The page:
Why Swansea City is the last chance saloon for Renato Sanches
In the summer of 2016, if you’d have told someone that by September 2017, Renato Sanches would be playing for Swansea City, you probably would’ve been laughed at. After all, Sanches was the new Portuguese wonderkid; he’d had a fantastic first season for Benfica and then at just 18 he’d lit up the European Championships as Portugal won the tournament, being named as the Young Player of the Tournament in the process.
Sure, he was rumoured to be heading to the Premier League, but for Manchester United or Chelsea, not a club like Swansea City.
In the end, Sanches would make a big money move not to England, but to Germany, with Bayern Munich. Around £27.5m was what it took for Bayern to secure his signature, and it was expected that Sanches would go on to star for the Bavarian club for years to come. Unfortunately, that wasn’t the case at all.
The move turned out to be a disaster; Sanches made just 25 appearances for Bayern in 2016/17, mostly as a substitute, only started four league games, and didn’t register a single goal or an assist. It was unbelievably disappointing given how good he’d looked in the summer.
And so once the 2017 summer transfer window opened, the likelihood of him remaining in Munich seemed minimal. Despite his disastrous season, he wasn’t short of suitors. Manchester United were again linked with him, as were Liverpool and Chelsea. Outside of the Premier League, the word was that AC Milan, Monaco and Paris St. Germain were also interested. But instead, South Wales turned out to be his destination. So why?
Basically, the move makes sense from a Bayern perspective. The larger clubs wanted to buy Sanches outright, or take him on a season-long loan with at least a clause to allow them to buy him permanently at the end of the term. Swansea, on the other hand, have signed him on a loan-only basis, paying £4m for his services.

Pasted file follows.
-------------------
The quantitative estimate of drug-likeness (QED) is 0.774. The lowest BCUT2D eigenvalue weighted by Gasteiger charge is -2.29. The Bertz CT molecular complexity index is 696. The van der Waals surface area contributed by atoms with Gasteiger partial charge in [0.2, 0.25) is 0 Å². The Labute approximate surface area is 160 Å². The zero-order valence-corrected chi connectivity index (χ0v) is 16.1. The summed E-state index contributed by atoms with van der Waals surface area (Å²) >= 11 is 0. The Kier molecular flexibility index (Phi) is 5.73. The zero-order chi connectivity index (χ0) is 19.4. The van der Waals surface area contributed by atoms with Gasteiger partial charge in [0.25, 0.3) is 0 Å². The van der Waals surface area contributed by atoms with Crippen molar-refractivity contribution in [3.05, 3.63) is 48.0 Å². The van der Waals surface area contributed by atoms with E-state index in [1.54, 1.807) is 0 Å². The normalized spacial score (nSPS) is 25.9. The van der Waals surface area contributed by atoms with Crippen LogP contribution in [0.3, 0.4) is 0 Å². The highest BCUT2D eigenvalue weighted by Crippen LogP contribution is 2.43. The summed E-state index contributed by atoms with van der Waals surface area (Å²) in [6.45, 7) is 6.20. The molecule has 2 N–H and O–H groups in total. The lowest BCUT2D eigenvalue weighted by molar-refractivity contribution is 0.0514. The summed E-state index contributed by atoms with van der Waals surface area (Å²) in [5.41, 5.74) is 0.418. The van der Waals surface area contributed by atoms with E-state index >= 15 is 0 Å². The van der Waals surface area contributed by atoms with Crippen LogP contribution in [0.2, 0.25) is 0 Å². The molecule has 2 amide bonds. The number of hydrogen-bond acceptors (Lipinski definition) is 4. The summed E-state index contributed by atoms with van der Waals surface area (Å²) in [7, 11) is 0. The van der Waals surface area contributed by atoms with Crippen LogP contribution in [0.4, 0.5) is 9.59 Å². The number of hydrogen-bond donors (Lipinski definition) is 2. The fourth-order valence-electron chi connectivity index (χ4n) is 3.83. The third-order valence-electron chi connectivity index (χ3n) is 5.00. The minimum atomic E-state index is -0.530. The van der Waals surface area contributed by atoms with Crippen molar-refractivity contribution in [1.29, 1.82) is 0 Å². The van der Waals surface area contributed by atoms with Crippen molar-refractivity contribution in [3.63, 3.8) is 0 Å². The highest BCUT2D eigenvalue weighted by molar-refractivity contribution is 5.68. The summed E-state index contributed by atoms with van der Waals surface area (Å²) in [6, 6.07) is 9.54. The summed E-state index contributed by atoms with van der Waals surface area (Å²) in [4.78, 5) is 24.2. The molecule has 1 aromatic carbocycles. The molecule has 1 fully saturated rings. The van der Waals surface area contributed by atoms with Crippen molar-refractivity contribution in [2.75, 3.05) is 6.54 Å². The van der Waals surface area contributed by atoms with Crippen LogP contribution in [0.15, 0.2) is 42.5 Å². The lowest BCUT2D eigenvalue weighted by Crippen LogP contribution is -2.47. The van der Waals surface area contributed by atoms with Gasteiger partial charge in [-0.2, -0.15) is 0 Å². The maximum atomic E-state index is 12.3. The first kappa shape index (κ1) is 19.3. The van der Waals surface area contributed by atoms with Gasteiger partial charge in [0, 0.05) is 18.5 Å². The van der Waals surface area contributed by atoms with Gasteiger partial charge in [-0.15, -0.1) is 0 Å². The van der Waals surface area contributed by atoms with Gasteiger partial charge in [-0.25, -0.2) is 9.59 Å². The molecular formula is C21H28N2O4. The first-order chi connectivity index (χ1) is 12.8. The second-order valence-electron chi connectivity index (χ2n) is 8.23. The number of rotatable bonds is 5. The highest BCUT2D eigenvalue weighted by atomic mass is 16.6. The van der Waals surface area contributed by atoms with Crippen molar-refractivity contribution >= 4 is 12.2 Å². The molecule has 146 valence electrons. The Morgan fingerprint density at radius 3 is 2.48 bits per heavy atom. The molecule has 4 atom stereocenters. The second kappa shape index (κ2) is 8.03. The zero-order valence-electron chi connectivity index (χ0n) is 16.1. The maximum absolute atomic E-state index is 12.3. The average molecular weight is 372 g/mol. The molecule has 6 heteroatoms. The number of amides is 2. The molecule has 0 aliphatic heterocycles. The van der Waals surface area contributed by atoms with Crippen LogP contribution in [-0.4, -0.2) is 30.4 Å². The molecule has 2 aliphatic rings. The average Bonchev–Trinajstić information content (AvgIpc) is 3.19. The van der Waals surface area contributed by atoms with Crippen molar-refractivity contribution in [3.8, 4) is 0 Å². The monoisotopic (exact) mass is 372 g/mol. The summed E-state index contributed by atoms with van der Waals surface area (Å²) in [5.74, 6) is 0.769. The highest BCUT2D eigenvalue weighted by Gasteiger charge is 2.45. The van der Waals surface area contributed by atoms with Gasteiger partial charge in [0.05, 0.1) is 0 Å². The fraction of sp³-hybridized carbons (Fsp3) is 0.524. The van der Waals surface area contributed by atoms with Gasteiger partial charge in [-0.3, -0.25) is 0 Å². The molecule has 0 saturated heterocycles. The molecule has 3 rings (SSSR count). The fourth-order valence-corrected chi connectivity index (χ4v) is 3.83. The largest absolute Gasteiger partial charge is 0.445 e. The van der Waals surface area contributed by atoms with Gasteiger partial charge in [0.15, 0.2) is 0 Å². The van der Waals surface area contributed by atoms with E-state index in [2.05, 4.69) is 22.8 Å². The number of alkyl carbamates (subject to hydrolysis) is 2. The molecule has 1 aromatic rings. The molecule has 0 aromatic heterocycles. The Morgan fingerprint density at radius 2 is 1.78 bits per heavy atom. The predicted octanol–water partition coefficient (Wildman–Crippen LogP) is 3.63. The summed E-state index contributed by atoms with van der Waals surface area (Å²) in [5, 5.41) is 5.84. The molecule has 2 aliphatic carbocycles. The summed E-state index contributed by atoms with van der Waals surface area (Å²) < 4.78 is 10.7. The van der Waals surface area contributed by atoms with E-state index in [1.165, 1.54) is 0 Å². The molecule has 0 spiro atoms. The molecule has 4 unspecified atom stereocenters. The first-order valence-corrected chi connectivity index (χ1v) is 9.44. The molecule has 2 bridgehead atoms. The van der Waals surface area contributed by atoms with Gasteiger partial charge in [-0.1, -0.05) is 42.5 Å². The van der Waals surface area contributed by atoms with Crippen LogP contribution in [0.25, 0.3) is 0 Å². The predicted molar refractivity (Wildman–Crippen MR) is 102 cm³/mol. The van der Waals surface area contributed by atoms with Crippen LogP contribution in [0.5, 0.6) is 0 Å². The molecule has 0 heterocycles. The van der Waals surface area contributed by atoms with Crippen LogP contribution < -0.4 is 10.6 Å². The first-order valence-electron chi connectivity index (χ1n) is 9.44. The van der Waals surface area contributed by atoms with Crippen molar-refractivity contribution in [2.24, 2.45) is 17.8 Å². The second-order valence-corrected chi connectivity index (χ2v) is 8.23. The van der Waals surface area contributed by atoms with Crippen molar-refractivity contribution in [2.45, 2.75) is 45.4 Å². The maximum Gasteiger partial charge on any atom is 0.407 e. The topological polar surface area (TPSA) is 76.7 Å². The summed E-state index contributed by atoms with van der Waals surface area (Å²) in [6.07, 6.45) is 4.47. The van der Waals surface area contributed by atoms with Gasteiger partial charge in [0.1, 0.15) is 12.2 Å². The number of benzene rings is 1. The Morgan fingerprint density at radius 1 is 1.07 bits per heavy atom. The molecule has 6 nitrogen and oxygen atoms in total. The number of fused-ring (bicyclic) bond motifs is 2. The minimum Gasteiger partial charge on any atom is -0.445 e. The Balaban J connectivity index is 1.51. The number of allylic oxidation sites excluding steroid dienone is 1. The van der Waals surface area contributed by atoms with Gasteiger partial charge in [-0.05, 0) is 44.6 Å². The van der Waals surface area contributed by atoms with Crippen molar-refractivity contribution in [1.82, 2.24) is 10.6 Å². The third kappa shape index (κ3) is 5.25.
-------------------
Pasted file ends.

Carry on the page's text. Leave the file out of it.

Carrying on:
And at Swansea, he’ll be working alongside Paul Clement, a man who's well known and respected greatly by Bayern manager Carlo Ancelotti and the Bayern brass due to his stint there as Ancelotti’s assistant prior to his move to Swansea. And naturally, the idea is for him to return to Munich at the end of the season, hopefully, renewed as a player and with his momentum back.
The fact that Bayern expect him to come back means they haven’t lost faith in him just yet, but there can be no doubt that this season in South Wales is essentially the last chance saloon for Sanches, particularly from the perspective of his future in Munich.
So what went so wrong with the move? In hindsight, it’s quite easy to understand. Sanches was just 19 at the time of the move, and while other young players making big moves have succeeded greatly – Wayne Rooney’s move to Manchester United in 2004 for instance – they have tended to be moves within the same country. There were fears over Kylian Mbappe’s future when it was rumoured that he was moving to Real Madrid, but by moving to PSG instead, within France, it’s likely he’ll be far more comfortable and have a bigger chance of success.
Sanches meanwhile found himself in a strange country, was unable to get a quick grasp on the German language, and at just 19 most likely couldn’t cope. It also didn’t help that in reality, Bayern didn’t need the player. Like many other big clubs, they have a tendency to stockpile players, making it difficult for younger stars to break through.